IndyCar mandates two spotters for the Indy 500 race, on the roof of Turn One E grandstand and Turn Three Northeast Vista. Why two? The new Pagoda blocks the view between turns 1 and 3. For the lead-up to the race weekend the secondary spotter at turn 1 is optional but next year it will be mandatory.

So who do the drivers and teams get to act in these key roles? One mistake by a spotter and a driver's whole race could be over, so it has to be the right person.

The KV Racing Technology team always uses two spotters for its drivers, Tony Kanaan and Simona de Silvestro. For TK it's Dave Reininger and Eric Stewart. For De Silvestro it's Michael Crawford and Brian Delaney.

Reininger has been around motorsports longer than he cares to admit, as a journalist and radio show host. He became a spotter after methodically bugging a buddy of his every ten days. Reininger's first job was spotting in 1998 for Roberto Guerro, who wasn't so sure he wanted a rookie in the position, and since then Reininger has gone on to spot for five IndyCar winners including Dario Franchitti, and four in Indy Lights including sophomore IndyCar driver Josef Newgarden.

Reininger is the regular season-long spotter for TK, having been with him for the past three years. Reininger usually working alone at races, except for the Indy 500. He works in Turn 1, having a clear view of the pits, merging into traffic in Turn 1, and following him through traffic in Turns 2 through 4. Other drivers for whom he has spotted include Ryan Hunter-Reay.

TK doesn't like much talk, and prefers it be limited to the times when he's running on the straights. Reininger says spotting is hard work, especially with another spotter - hard not to override. He has TK in one ear and Race Control in the other.

This Indy 500 is Reininger's first time spotting for TK in Turn 1. He describes the sight from atop the E Grand Stand building as 'the iconic view' - like looking at a postcard. Reininger has also been spotting for Firestone Indy Lights driver, Gabby Chaves (Schmidt Peterson Motorsports.)

Dave Reininger, Brian Delaney & Eric Stewart. Michael Crawford was camera-shy.
Stewart has been in motorsports for the past 25 years in various capacities, including over-the-wall crew, parts supplier. He's the Turn 3 spotter again this year for Kanaan - on top of a NorthEast vista, which has a beautiful view.

Crawford started out in 1992 as the Goodyear Racing PR rep. He's been a racer, sports car and open-wheel team owner, and now Marion College professor, teaching marketing/entrepreneurship/communications. He's been spotting for several years, starting with Sam Schmidt in 2002, then out of necessity with his own Indy Lights team, and the past four years with HVM IndyCar team - first with Nelson Phillippe and then De Silvestro.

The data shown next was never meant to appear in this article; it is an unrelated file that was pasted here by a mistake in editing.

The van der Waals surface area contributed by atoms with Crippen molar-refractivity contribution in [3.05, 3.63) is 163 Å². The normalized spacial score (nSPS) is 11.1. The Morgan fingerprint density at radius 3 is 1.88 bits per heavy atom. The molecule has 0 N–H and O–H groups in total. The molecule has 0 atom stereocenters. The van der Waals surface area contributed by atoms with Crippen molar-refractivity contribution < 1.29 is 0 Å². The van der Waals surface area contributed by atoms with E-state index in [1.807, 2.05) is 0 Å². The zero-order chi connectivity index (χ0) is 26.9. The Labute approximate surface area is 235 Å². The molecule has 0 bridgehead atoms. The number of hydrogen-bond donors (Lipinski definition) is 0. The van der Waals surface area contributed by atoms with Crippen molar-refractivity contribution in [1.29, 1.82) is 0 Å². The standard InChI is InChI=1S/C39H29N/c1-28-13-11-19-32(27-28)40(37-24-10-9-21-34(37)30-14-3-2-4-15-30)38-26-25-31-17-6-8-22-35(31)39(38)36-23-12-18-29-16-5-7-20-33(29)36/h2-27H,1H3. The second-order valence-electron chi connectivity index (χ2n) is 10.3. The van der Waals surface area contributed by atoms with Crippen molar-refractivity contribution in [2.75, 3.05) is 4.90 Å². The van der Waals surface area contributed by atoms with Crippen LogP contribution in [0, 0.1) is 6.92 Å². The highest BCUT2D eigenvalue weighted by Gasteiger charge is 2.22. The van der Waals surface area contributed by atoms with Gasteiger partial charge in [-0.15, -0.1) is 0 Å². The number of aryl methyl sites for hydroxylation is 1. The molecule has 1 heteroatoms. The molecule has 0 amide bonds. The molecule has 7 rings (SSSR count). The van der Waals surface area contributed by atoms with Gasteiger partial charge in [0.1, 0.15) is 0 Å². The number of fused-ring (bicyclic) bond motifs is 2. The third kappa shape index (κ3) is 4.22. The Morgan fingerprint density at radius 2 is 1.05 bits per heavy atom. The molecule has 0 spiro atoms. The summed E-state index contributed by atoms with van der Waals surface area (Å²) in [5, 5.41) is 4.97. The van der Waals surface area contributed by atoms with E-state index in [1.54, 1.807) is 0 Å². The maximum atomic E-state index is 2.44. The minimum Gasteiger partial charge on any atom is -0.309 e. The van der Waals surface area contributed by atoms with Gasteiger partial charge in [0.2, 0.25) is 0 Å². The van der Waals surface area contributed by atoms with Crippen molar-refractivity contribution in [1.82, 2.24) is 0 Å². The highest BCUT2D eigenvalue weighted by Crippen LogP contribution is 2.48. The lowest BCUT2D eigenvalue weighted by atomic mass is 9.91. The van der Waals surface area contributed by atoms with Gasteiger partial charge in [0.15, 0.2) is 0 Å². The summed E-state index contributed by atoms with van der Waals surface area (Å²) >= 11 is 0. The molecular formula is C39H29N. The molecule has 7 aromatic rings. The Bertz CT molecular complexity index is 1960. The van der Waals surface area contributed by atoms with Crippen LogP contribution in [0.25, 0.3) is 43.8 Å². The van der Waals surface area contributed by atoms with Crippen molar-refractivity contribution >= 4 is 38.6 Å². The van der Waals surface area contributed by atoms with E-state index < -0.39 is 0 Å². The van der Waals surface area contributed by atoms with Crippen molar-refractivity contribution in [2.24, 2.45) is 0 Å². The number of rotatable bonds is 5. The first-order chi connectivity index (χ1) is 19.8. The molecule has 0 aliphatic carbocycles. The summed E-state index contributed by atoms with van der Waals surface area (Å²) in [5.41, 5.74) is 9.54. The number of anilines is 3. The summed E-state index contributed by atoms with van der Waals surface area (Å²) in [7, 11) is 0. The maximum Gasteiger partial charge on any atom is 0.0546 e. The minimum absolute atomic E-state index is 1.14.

This season Crawford followed De Silvestro from HVM to KV Racing and was her primary spotter in Turn 3 this weekend. He said they bonded and have a chemistry. She likes Crawford's speech patterns and context and says that his voice is calming in adversity.

One of Crawford's memorable moments with De Silvestro was at Iowa Speedway last year when she actually passed a car in her grossly under-achieving Lotus IndyCar. Crawford admires the fact that De Silvestro stays out of trouble on the track, and he's expecting big things from her this season.

Brian Delaney is the new kid on the spotter block, and is working Turn 1 for De Silvestro. He's an Indy 500-only guy, and it's his first time working with the Swiss Miss. In the past he's worked with Tomas Scheckter, James Hinchcliffe and Sebastien Bourdais. He, like the others, is a weekend warrior, with an unrelated day job in Environmental Remediation. He got started spotting when a friend at Dreyer and Reinbold Racing went from two to four cars for the Indy 500 and tendered the spotting invitation. Delaney had already been spending lots of time at the races, listening on scanners, and being a real fan.

Delaney likes the driver interaction and loves being a spotter. He said De Silvestro was very easy to work work as she was clear in what she wants. She was updates, refreshing of information. Delaney likens her to Hinchcliffe - young, sharp, and making it enjoyable.

De Silvestro says the spotters help her out, give her confidence from having someone to provide information. She's had Crawford's assistance for the past four years and now also has Delaney for this race. De Silvestro has say-so over her spotter assignments.

Buddy Lazier (Lazier Partners) is the 1996 Indy 500 winner and has a seasoned veteran for a spotter - his younger brother, Jaques Lazier. Jaques has been racing for the past twelve years and says that he used his dyslexia to learn concentration tricks so he could focus, which has ultimately made him a good spotter. Jaques finds it easy to spot, easier than racing: if a driver can't focus, he shouldn't be driving.

Jaques spots from Turn 3. Part of what Jaques does for brother Buddy is to clear him for approaching traffic, especially slower cars - whether he should go high or low. The key is to give as much information as requested, but no more.

One year Jaques spotted the first half of the 2005 Indy 500. Then he changed hats ...and suits, literally; and finished the race driving for Robby Gordon, who had to take off for the NASCAR Cup race in Charlotte, NC.

You really do have to be multi-talented to be a spotter in this day and age in the top flight of motorsports.

By Lynne Huntting